Autonomous Robotics Evolution: Cradle to Grave

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About

 

Imagine an environment where autonomous systems (robots) are not designed by humans (or indeed designed at all) but are created through a series of steps that follow evolutionary processes. These robots will be “born” through the use of 3D manufacturing, with novel materials and a hybridised hardware-software evolutionary architecture. “Child” robots will learn in a safe and controlled environment where success will be rewarded. The most successful individuals will make available their genetic code for reproduction and for the improvement of future generations. Such a process will ultimately lead to a change in the way things are designed and manufactured. This project is a first step towards this vision, and will lay the foundations and create the instruments to help progress this vision for the future.

 

This project focuses on a disruptive robotic technology where robots are created, reproduce and evolve in real-time and real space. The long-term vision is a technology enabling the evolution of entire autonomous robotic ecosystems that live and work for long periods in challenging and dynamic environments without the need for direct human oversight. This means radically new autonomous systems are needed, where robots are conceived and born, rather than designed and manufactured. Such robots will fundamentally change the concept of machines, showcasing a new breed that can change their form and behavior, not in error but on purpose. The targeted breakthrough of this project is the construction of a facility that enables the reproduction of robots and the real-time evolution of a robot colony that can perform user-defined tasks.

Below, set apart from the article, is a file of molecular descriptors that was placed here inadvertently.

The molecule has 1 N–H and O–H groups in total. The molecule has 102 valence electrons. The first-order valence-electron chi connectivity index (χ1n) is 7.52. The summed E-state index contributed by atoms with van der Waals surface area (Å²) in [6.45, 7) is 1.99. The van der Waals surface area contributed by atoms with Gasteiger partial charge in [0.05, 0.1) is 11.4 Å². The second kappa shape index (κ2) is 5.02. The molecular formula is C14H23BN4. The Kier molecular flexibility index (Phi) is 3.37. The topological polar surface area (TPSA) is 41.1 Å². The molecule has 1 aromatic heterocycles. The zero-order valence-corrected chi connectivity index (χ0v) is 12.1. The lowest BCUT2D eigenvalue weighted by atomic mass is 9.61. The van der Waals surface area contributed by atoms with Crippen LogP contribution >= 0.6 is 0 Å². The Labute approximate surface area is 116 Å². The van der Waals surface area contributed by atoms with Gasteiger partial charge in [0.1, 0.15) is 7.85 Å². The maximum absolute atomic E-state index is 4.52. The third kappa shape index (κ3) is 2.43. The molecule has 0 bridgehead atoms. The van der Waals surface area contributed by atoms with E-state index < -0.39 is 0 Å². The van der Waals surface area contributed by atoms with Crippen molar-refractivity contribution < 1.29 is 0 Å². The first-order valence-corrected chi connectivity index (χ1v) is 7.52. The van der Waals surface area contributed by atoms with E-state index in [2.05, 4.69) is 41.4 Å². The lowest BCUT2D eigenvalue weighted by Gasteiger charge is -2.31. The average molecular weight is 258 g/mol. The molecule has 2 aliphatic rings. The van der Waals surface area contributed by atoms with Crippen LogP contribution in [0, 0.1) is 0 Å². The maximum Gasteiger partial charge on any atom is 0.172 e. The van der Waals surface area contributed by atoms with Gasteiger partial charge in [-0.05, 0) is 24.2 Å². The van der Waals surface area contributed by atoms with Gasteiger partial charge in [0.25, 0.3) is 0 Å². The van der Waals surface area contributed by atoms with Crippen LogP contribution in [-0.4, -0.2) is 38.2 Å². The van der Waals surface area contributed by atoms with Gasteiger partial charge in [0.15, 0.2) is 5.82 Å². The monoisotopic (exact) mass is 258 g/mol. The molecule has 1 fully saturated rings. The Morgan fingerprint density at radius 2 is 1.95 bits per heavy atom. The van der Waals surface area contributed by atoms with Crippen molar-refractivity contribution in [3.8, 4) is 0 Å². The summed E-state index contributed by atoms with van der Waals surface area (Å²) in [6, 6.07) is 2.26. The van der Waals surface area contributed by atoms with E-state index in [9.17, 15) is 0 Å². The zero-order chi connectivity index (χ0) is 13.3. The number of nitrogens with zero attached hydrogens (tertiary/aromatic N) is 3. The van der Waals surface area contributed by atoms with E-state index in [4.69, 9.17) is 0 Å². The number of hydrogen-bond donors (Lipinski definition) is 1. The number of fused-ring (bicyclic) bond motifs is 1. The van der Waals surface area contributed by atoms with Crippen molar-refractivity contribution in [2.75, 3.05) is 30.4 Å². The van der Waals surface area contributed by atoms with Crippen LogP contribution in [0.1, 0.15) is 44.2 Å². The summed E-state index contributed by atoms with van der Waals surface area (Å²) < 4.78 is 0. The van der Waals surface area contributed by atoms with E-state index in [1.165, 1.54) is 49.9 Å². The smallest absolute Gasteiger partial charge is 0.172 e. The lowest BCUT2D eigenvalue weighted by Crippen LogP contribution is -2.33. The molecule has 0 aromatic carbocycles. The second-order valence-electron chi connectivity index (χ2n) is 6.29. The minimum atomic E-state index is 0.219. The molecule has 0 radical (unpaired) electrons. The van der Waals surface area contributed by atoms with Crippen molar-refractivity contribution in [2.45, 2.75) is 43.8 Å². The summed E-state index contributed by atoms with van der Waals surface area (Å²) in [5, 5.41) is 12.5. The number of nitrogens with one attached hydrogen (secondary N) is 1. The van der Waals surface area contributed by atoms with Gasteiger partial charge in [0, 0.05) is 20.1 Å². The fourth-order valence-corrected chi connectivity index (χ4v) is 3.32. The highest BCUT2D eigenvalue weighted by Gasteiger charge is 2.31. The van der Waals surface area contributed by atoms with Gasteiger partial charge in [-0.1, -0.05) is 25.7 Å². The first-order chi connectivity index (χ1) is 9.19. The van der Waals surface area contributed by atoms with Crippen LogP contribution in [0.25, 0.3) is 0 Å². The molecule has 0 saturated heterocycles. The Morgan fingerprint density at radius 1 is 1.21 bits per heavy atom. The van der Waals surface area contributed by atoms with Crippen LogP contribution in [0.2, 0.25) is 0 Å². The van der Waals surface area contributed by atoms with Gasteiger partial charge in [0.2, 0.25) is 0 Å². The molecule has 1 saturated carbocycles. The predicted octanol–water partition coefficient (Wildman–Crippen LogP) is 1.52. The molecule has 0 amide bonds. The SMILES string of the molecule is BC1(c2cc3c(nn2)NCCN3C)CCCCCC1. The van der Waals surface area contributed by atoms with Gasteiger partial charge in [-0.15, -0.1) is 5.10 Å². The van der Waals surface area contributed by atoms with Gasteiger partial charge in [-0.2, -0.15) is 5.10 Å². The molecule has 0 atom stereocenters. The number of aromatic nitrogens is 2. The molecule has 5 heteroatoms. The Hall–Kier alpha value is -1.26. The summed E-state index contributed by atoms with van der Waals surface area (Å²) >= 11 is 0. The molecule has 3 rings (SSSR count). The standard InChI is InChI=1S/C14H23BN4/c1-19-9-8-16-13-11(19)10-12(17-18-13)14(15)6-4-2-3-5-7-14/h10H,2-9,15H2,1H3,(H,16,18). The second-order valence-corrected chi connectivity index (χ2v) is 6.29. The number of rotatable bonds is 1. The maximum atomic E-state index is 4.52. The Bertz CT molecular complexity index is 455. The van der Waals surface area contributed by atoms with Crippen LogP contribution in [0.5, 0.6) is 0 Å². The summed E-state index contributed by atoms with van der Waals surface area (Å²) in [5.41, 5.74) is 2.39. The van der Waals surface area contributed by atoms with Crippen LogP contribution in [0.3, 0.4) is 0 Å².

Team members

Edinburgh Napier University

University of the West of England

 University of York

Vrije Universiteit Amsterdam

Impact

The most significant impact of this work is in the fields of Robotics, Evolutionary Computing and Artificial Life research. The project will have impact in research and development into evolutionary robotics. It will provide the “design strategy” for a new generation of autonomous systems. The project will contribute to advances in evolutionary computing for real-world applications through the hybridised hardware-software evolutionary architecture that will be developed. The project will provide excellent real and simulated robotic models and implementation pathways, which will facilitate autonomous systems strategies for a range of emerging technologies and applications. The exchange of research staff during the project will impact on their professional development.

Related publications

Timmis, J., Andrews, P. and Hart, E. On artificial immune systems and swarm intelligence, Swarm Intelligence, 4(4), 247-273, 2010.

Murray, L., Timmis, J. and Tyrrell, A.M. ‘Modular Self-assembling and Self-reconfiguring e-pucks, Swarm Intelligence, 7(2-3), pp 83-113, September 2013.

Winfield, A. and Timmis, J. Evolvable Robot Hardware, in Evolvable Hardware: From Practice to Application, Nat Comp Series, Springer, 331-348, 2015.

Jelisavcic, M.J., De Carlo, M., Hupkes, E., Eustratiadis, P., Orlowski, J., Haasdijk, E., Auerbach, J., and Eiben, A.E. Real-World Evolution of Robot Morphologies: A Proof of Concept, Artificial life, 23(2), pp 206-235, 2017.

Funding

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